What's "garden siteseeing"? It's stepping aboard the Web's magic carpet to wing our way around the world visiting interesting gardens and the gardeners who plan, plant, and care for them. It's been a regular feature of Diggin' It since the beginning, but lately, a visitor recently pointed out, we'd neglected our trips. So, starting today, they'll return as a weekly feature.
At Green-Change.com, Darren Collins (who lives in in Kiama, on the New South Wales coast of Australia, just south of Wollongong, which is just south of Sydney) notes that the US president and his wife have planted a kitchen garden on the grounds of their residence and of the push to encourage the Australian prime minister, Kevin Rudd, to do the same.
The Collins family is one of 120 chosen to take part in the Sustainable Illawarra Super Challenge, which encourages people to develop a more sustainable lifestyle. Darren and his wife, Megan, and their three daughters, will work to use less water and electricity and produce plenty of food from their organic garden (which includes fruit trees).
And speaking of gardening, read about their inexpensive do-it-yourself tumbling compost bin.
Leaving the wide-open spaces of Australia behind, we head to Brooklyn, N.Y., where Elaine grows veggies in containers on the roof of her apartment building, in Bucolic Bushwick. Her edible garden is home to tomatoes, peppers, eggplant, and broccoli, all of which look happy in their big-city home.
Well, all but the cucumbers. Those seeds never germinated. And the eggplant developed some aphids, which were banished with a strong spray of water from the hose (and a little judicious finger squashing).
Elaine isÂ keeping a record of all her expenses. The total so far: $193.50, which sounds a bit daunting, but probably a large part can be amortized over the future, because containers, stakes, soil, and other necessities will already be on hand. (But for those worried about whether growing your own makes sense, here are some tips for saving money in the garden.)
Father south, Brian makes the most of a tiny Florida Backyard Garden by figuring out how to maximize not just space but time and money, too. Practically every gardener knows about trying to overcome those limitations.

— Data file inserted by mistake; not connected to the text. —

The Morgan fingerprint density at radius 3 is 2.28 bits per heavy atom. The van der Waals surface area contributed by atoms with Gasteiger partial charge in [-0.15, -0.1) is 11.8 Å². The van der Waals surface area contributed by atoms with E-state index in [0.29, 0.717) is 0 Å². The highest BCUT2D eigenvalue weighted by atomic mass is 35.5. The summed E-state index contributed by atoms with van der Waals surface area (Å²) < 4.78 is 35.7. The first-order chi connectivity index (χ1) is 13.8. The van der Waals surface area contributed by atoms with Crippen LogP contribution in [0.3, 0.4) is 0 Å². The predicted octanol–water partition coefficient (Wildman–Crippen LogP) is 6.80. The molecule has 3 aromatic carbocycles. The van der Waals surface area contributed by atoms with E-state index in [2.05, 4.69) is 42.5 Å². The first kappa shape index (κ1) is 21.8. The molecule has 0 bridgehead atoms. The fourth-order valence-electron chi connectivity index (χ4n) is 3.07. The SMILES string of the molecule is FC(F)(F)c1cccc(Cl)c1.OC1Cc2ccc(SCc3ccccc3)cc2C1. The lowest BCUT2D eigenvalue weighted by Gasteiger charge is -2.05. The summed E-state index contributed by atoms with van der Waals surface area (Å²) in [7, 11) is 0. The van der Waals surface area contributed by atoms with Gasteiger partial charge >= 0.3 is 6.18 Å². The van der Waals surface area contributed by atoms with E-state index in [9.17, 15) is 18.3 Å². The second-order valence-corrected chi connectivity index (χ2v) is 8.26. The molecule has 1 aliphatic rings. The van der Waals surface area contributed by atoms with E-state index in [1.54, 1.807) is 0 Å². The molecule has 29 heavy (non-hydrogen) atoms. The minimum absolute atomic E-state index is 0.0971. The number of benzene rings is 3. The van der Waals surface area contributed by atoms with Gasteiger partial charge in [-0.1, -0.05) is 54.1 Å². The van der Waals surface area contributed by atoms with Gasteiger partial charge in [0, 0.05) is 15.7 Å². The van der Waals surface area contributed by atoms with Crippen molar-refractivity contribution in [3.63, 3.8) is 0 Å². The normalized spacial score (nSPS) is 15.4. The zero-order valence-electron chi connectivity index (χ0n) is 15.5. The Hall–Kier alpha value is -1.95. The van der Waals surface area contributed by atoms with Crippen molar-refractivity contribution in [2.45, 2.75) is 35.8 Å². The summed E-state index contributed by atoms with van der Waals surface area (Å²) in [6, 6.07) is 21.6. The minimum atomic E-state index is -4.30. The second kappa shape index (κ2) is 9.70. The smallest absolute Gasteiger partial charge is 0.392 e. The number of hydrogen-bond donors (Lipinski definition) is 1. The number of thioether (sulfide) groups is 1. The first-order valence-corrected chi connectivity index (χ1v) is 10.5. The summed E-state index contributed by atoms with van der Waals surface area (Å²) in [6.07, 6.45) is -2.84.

Also about coping with unexpected weather. For Brian, that's meant five or six weeks of no rainfall, then 5-1/2 inches in one week!
Gardeners in other climates may be surprised that he didn't beginÂ planning his vegetable garden till late May. Let him explain:
"Florida is a little different in that most vegetable gardens are started in the fall months rather than the spring. It's just too hot in the spring and summer for most vegetables, although in some areas of the state, summer gardens are possible. "
In a rather chillier location, the Alaska Novice Gardener is also talking about raised beds. That seems to be a theme this year. Practically every blog -- including this one -- has related firsthand experience with building and growing in raised beds.
You can see that -- because the soil will thaw out and warm up sooner than the ground â€“ raised beds make a lot of sense for an Alaskan gardener.Â She and her husband built them mostly from notched spruce logs that were already on their property.
The hard part came when it was time to fill them with soil:
"Dimensions on my raised beds are roughly six feet long by three feet wide by one foot tall. They require about four wheelbarrel loads of topsoil apiece. Or about 80 shovelfuls of dirt piled into the back of my husband's truck to be filled to the gunwales.
"How do I know this little topsoil fact? By hard physical manual labor I know it. It is really hard work to fill raised beds. And I only have four. And a half."
I feel for them -- have been there myself several times -- but it's all forgotten when you pick your first produce. I promise.